On Monday, over 2000 Google employee staged protests over President Donald Trump’s executive order on immigration, revealing rising tension between the technology industry and new administration.
Google employees of Google parent Alphabet Inc. all over the country, including at campuses in Mountain View, San Francisco, New York and Seattle, were rallying against the immigration ban.
Using the hashtag, #GooglersUnite, employees posted photos and videos on Twitter of the walkout actions around the world. This employee-led rally was also attended by Google co-founder, and now the President of Alphabet Inc, Sergei Brin and Google CEO, Sundar Pichai. Even on Sunday, Brin was down to protest at the San Francisco International Airport.
— Casey Newton (@CaseyNewton) January 30, 2017
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At Google’s Mountain View, California, headquarters, Pichai and Brin – both immigrants – spoke to the crowd, voicing concerns over Trump’s order that limits travel to the US from seven Muslim-majority countries.
Pichai said, “I see many leads from Google here today. We spent two hours this morning talking about all of this. There’s a lot of work which remains to be done. I think it’s important we stay the course and achieve an outcome. I think to do that we all need to learn to reach out and communicate to people from across the country. And I think it’s really important with anything like that we take the extra step to reach out, to have a dialogue and that’s what leads to right outcomes too. But really I think today is about hearing from other voices. We’ve spoken up but I think it’s great to hear the stories so hopefully there will be more and the fight will continue.”
Brin, who is a son of an immigrant, shared his experience with the crowd that his family moved to the USA at the height of the Cold War as a refugee from the USSR when he was only six years old, “yet, even then, the U.S. had the courage to take me and my family in as refugees.”
He said that he was glad to see the energy around the world and to know that people are fighting for what’s right. Ultimately, Brin made the point that it’s important not to frame this debate as being liberal versus republican.
He said, “I think it’s important to not frame this debate as being ‘liberal’ versus ‘Republican’ and so forth. It’s a debate about fundamental values, about thoughtful policymaking and many of the other things that I think are – apparently not universally adored – but I think the vast majority of our country and of our legislators and so forth support. And I think it’s important to frame it in that way and to be inclusive in that way. and sometimes think that might be really difficult because I know we have many many different values here that might not be universally shared. But I think these are really special times and i think it’s important to form friendships with many different people. I hope this energy carries forward in many different ways, beyond what just our company can do, beyond just what company can do, but as really a powerful force and really a powerful moment.”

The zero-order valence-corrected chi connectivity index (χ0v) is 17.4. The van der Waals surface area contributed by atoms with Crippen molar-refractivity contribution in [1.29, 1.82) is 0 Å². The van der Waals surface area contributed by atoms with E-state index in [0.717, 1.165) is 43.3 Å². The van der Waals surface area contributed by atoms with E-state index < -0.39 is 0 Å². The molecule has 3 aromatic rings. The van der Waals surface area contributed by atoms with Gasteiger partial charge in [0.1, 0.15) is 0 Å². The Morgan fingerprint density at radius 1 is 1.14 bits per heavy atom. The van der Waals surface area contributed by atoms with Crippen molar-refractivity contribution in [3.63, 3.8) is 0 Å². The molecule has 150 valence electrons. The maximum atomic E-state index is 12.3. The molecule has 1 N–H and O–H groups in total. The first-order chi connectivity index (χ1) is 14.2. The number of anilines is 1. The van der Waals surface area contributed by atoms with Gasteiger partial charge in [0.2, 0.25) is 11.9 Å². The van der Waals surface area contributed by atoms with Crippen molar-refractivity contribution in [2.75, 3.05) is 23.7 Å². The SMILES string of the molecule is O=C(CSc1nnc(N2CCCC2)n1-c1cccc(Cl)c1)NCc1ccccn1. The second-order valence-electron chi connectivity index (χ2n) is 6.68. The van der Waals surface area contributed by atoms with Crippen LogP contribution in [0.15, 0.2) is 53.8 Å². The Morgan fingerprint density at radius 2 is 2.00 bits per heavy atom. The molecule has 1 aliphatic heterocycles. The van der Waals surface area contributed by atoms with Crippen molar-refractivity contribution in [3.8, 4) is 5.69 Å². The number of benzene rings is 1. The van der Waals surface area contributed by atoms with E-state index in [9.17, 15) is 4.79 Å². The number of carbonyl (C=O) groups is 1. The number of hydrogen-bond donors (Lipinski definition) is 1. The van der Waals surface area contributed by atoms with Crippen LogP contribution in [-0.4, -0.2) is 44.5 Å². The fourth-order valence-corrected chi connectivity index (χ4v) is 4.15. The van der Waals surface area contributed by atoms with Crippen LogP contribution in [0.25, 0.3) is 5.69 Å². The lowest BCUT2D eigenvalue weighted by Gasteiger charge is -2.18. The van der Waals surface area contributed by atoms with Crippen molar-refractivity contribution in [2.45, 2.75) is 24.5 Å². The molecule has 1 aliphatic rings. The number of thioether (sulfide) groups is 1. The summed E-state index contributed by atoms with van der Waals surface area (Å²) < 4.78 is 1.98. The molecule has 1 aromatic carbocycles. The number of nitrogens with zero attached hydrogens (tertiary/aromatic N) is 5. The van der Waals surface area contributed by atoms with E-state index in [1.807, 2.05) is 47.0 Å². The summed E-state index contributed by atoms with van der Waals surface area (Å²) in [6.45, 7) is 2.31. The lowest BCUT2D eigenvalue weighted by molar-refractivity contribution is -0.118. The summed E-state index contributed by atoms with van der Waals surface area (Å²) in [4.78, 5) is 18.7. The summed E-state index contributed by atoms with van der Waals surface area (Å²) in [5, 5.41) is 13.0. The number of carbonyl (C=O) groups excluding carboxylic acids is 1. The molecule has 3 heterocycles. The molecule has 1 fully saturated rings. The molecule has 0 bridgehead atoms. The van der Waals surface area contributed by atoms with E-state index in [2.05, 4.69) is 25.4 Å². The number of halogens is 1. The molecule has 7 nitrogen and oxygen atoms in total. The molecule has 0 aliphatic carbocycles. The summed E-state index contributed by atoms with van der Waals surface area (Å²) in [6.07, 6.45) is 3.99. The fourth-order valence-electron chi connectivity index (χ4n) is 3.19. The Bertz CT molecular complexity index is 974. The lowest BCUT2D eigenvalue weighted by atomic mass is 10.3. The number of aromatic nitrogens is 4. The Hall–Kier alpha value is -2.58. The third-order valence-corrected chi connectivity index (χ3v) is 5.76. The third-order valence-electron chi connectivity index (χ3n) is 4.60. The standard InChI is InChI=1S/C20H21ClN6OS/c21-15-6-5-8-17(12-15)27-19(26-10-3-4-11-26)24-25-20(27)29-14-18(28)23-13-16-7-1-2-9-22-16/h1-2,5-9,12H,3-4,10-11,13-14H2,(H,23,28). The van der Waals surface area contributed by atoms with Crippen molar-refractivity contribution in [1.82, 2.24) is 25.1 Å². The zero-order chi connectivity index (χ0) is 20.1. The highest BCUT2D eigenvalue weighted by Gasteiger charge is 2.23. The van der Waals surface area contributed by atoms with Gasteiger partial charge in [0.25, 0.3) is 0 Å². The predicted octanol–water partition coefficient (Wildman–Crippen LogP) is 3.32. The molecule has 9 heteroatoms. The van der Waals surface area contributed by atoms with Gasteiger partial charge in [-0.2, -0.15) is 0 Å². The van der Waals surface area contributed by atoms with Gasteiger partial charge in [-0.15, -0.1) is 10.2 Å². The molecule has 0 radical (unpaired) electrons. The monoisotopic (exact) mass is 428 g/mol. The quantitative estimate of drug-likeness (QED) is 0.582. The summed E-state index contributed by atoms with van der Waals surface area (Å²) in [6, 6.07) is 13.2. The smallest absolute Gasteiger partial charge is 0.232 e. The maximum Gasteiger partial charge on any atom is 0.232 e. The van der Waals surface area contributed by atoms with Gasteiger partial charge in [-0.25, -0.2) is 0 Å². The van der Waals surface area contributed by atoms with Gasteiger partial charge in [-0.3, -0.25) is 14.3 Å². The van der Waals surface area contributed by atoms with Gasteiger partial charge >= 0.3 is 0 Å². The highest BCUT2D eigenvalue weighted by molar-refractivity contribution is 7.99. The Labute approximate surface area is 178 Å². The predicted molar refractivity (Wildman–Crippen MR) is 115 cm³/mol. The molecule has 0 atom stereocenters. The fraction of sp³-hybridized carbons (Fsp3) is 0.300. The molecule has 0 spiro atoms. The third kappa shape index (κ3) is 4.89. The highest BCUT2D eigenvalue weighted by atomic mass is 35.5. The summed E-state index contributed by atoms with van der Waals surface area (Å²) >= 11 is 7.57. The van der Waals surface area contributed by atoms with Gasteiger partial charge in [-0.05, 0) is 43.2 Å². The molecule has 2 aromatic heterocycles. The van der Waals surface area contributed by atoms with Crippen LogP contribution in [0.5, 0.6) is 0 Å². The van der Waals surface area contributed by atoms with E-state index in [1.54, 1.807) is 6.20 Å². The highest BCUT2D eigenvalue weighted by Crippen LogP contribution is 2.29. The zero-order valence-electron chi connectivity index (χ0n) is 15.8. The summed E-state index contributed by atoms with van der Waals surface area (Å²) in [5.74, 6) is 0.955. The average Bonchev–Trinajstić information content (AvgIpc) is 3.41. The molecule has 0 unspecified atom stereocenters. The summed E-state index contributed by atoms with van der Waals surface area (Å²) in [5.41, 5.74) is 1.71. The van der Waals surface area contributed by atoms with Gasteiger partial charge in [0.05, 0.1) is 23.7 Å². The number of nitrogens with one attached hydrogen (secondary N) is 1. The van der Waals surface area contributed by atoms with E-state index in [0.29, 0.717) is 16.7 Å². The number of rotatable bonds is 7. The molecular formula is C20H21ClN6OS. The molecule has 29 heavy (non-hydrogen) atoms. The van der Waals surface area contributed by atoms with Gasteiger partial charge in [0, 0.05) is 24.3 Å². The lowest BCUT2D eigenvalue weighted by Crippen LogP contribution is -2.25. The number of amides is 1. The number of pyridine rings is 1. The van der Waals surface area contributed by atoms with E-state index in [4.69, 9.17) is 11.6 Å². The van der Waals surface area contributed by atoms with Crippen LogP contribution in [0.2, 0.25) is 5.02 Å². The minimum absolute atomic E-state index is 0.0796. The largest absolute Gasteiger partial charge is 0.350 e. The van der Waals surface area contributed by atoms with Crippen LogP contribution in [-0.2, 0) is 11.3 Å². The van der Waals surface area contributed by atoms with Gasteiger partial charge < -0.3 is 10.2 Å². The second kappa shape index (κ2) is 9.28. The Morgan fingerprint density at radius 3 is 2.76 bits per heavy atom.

— Claire Tauziet (@ClaireTauziet) January 30, 2017
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The rally at Google’s Mountain View headquarters also featured Google employees talking about their experiences as a result of the ban. The keynote speaker, Google Assistant Product Manager Soufi Esmaeilzadeh, shared her story about being on a plane from SFO to Zurich when rumors first started circulating about the executive order. Esmaeilzadeh, an Iranian-born Canadian citizen who has lived in the U.S. for the last 15 years, didn’t know what to make of the order, which was enacted the day she landed in Switzerland. After a federal judge ruled in favor of the ACLU’s request to hold off on the implementing the ban, Google flew her home right away.
Many tech companies criticized the order, which was signed late Friday. Pichai sent a note to Google staff that day, saying 187 employees were potentially affected. Google asked those employees overseas to return immediately, pledging to help with the logistics and handle the cost.
Just yesterday, Google has created a $2 million crisis fund that can be matched with up to $2 million in donations from employees, totaling up to $4 million crisis fund to help affected employees with legal and living costs. Pichai wrote, “it’s painful to see the personal cost of this executive order on our colleagues” in a leaked email to Google employees. These donations will go towards four organizations, namely the American Civil Liberties Union, Immigrant Legal Resource Center, International Rescue Committee and UNHCR.
The disruption comes at a delicate time for Google. The company, which had close ties to the Obama administration, is determining its broader policy approach to Trump on a myriad of issues, including ne neutrality, taxes and competition law.